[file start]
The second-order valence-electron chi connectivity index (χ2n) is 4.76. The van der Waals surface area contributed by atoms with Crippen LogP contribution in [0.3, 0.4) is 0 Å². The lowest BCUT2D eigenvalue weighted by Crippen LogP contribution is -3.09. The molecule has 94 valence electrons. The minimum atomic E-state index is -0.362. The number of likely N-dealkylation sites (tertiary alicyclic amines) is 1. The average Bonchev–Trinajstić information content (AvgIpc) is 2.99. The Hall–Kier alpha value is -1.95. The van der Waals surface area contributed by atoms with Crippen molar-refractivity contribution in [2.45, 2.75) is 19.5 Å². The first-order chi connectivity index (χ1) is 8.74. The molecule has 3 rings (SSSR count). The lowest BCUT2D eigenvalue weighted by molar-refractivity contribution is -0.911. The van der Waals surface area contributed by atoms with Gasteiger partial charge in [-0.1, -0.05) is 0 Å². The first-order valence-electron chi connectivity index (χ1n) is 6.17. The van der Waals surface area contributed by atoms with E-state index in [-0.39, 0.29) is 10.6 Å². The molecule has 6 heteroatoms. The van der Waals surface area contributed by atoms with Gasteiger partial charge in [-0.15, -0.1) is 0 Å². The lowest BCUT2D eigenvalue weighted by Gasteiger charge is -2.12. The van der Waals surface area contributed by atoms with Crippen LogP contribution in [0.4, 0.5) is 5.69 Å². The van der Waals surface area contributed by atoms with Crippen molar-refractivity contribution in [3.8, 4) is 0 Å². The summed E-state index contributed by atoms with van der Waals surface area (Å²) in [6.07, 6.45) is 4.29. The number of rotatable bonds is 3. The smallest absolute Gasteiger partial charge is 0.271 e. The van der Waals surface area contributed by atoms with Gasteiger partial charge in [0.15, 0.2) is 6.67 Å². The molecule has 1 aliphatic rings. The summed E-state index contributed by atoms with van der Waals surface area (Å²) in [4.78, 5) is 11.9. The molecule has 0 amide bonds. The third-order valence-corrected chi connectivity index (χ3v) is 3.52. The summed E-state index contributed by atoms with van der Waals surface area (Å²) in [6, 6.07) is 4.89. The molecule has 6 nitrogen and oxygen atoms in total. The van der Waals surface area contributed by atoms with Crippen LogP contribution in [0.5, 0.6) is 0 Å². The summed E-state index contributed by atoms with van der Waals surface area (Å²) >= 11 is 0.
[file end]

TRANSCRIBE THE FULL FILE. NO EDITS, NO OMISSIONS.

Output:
The second-order valence-electron chi connectivity index (χ2n) is 4.76. The van der Waals surface area contributed by atoms with Crippen LogP contribution in [0.3, 0.4) is 0 Å². The lowest BCUT2D eigenvalue weighted by Crippen LogP contribution is -3.09. The molecule has 94 valence electrons. The minimum atomic E-state index is -0.362. The number of likely N-dealkylation sites (tertiary alicyclic amines) is 1. The average Bonchev–Trinajstić information content (AvgIpc) is 2.99. The Hall–Kier alpha value is -1.95. The van der Waals surface area contributed by atoms with Crippen molar-refractivity contribution in [2.45, 2.75) is 19.5 Å². The first-order chi connectivity index (χ1) is 8.74. The molecule has 3 rings (SSSR count). The lowest BCUT2D eigenvalue weighted by molar-refractivity contribution is -0.911. The van der Waals surface area contributed by atoms with Gasteiger partial charge in [-0.1, -0.05) is 0 Å². The first-order valence-electron chi connectivity index (χ1n) is 6.17. The van der Waals surface area contributed by atoms with E-state index in [-0.39, 0.29) is 10.6 Å². The molecule has 6 heteroatoms. The van der Waals surface area contributed by atoms with Gasteiger partial charge in [-0.15, -0.1) is 0 Å². The lowest BCUT2D eigenvalue weighted by Gasteiger charge is -2.12. The van der Waals surface area contributed by atoms with Crippen LogP contribution in [0.4, 0.5) is 5.69 Å². The van der Waals surface area contributed by atoms with Crippen molar-refractivity contribution in [3.8, 4) is 0 Å². The summed E-state index contributed by atoms with van der Waals surface area (Å²) in [6.07, 6.45) is 4.29. The number of rotatable bonds is 3. The smallest absolute Gasteiger partial charge is 0.271 e. The van der Waals surface area contributed by atoms with Gasteiger partial charge in [0.15, 0.2) is 6.67 Å². The molecule has 1 aliphatic rings. The summed E-state index contributed by atoms with van der Waals surface area (Å²) in [4.78, 5) is 11.9. The molecule has 0 amide bonds. The third-order valence-corrected chi connectivity index (χ3v) is 3.52. The summed E-state index contributed by atoms with van der Waals surface area (Å²) in [6, 6.07) is 4.89. The molecule has 6 nitrogen and oxygen atoms in total. The van der Waals surface area contributed by atoms with Crippen LogP contribution in [0.5, 0.6) is 0 Å². The summed E-state index contributed by atoms with van der Waals surface area (Å²) >= 11 is 0.